After Erik’s death, my entire family and I plunged into a state of numbness. We were shaken by a grief so profound each minute seemed like an eternity. Making the funeral arrangements from choosing a casket and burial plot to deciding what clothes he should wear in his perpetual sleep was an agony that clawed angrily at my heart. Every decision was gut-wrenching and insurmountable. All I wanted to do was lie down in a corner and sob. I’m so grateful for the inner strength my husband, Rune, demonstrated. He too was in pain, but society mandates that the man must keep a stiff upper lip and muddle through on their own somehow. They are the silent, neglected grievers, the broken warriors who need just as much support and comfort as women.
In all the tragic turmoil, however, Erik came to provide us with comfort three times in as many days. The second night after his death, he came to my husband in an uncharacteristically vivid dream. In that dream, they were both standing near Rune’s new Ford F-350, a truck that my son drooled over with great pride. Then Erik said in joyous excitement, “I feel so wonderful! I’m so light and free. It’s an amazing feeling. Here, Pappa, feel.” And when Erik reached out to grab his father’s hands, Rune was overcome with a sense of intense euphoria unlike any sensation he’s had before. It was a feeling of joy, love, comfort, lightness and freedom that simply cannot be describe in our limited language as humans. After a few moments, Erik let go of Rune’s hands, leaned toward him and said, “This is what I felt like before.” Rune then felt the deep despair and darkness that had long tormented his son. The world felt heavy and unwelcoming. Rune knew Erik was trying to convey that he was fine, in fact happy for the first time in years. From that moment, healing for our family had begun.
Erik’s grandfather, José, had a similar experience. Let me preface this by saying that my father has never truly believed in life after death. To him, when the body dies, so does the soul. We all simply turn to dust. There is no immortality. There is no God. There is no Heaven. Three days after my son’s death, my father called me to say that Erik had come to him in a dream. I could tell by his voice that he was quite shaken. He said Erik appeared to him as a small boy. He crawled into his lap and snuggled against his chest. My father felt, without a doubt, that Erik’s presence was real. He felt the warmth of his grandson’s small body and the love that emanated from his presence. Mind you, my father was wide-awake at the time. After a few moments, Erik looked up at his grandfather and recited a Spanish proverb that essentially translates as “things come in threes.” Dumbfounded by the encounter, my father exclaimed, “Why did this happen to me? What does it all mean? I feel so startled!” Erik’s visit challenged the very foundation of the staunch beliefs he had held for decades. As for the meaning behind the proverb, I wondered to myself if Erik was preparing my father and my mother, both in their 80s, for their own transition into the afterlife.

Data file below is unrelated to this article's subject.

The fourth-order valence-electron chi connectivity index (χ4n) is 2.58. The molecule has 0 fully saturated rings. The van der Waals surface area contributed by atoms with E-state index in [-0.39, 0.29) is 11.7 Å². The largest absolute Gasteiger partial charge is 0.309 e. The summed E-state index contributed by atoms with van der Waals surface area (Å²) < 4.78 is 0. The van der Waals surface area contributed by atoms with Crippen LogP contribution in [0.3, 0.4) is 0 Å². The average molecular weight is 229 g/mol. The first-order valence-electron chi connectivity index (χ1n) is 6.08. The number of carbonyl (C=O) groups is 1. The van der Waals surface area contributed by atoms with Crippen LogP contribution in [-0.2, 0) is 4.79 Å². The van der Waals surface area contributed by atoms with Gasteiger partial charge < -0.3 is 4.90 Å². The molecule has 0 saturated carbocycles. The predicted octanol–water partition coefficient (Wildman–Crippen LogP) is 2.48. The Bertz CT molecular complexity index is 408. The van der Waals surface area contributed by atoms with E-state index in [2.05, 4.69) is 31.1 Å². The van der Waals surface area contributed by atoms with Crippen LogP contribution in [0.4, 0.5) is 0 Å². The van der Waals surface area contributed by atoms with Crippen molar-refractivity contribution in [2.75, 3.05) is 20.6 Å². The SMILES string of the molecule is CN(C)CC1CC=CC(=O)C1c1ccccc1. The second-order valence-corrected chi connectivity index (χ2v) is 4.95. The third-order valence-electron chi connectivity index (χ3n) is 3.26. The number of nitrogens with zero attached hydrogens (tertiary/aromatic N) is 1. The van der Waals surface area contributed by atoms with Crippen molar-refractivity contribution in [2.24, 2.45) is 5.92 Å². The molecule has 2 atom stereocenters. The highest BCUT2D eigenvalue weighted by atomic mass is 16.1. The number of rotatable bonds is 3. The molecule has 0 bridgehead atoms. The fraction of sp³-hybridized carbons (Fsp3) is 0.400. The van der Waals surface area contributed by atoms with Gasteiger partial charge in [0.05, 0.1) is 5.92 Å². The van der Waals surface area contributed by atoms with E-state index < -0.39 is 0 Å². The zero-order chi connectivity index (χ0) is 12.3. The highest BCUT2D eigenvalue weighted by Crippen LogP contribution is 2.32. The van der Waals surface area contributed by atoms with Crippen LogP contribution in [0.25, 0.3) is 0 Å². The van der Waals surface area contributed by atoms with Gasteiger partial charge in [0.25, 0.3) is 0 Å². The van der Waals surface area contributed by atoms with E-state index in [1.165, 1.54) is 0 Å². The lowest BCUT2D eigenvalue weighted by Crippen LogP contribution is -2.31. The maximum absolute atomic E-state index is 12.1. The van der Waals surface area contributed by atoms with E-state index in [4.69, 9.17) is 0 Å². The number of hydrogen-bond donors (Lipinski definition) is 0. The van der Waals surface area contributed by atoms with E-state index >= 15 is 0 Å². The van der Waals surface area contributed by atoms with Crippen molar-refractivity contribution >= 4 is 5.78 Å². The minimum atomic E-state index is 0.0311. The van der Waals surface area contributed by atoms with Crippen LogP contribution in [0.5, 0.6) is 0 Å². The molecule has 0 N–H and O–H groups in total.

The third visit was to a family friend, Kelley. She has known all of my children since they were small, and our families have vacationed together several times. Erik was quite fond of Kelley, in particular. Shortly after his death, Kelley called me to recount a lucid dream she had had: “I saw Erik in a beautiful meadow sitting in a hammock with his back to me. Beside him sat a girl with long, light-brown hair.” (This may have been a former girlfriend who, 7 months earlier, suffered an accidental gunshot wound to the head by a drunken “friend” who thought he had unloaded his new revolver.) Kelley goes on to say, “People were milling around everywhere. I got the sense that everyone knew and loved each other and that they regarded Erik as some sort of celebrity. He seemed to have a movie star quality about him, like Brad Pitt. I moved closer to him and asked, ‘Why did you kill yourself, Erik? What could have possibly led you to do such a thing?’ Then he turned his head to look up at me with that charming, mischievous grin he was so famous for and began to sing a tune, ‘If you wanna be free, be free. Cuz there’s a million things to be,’ and then he calmly faced forward and hummed the rest of the song.” Kelley woke up with a start, wondering if the tune was indeed an actual song. Eager to verify her suspicions and lend meaning to the dream, she jumped out of bed, turned on her computer and typed the lyrics into the search window. The results stunned her because, although she hadn’t recalled ever hearing the tune before, it was an actual song composed and sung by Cat Stevens entitled, “If You Want to Sing Out, Sing Out.” Days after, the song appeared as a theme in a commercial for T-Mobile. Eventually, we would discover the true meaning behind that song as you will soon discover.
All of these dream visitations were of great comfort to my family and me although I wondered selfishly why he had not appeared to me, his own mother. In retrospect I believe I was too besieged by grief to open my mind and heart to him. But that would soon change.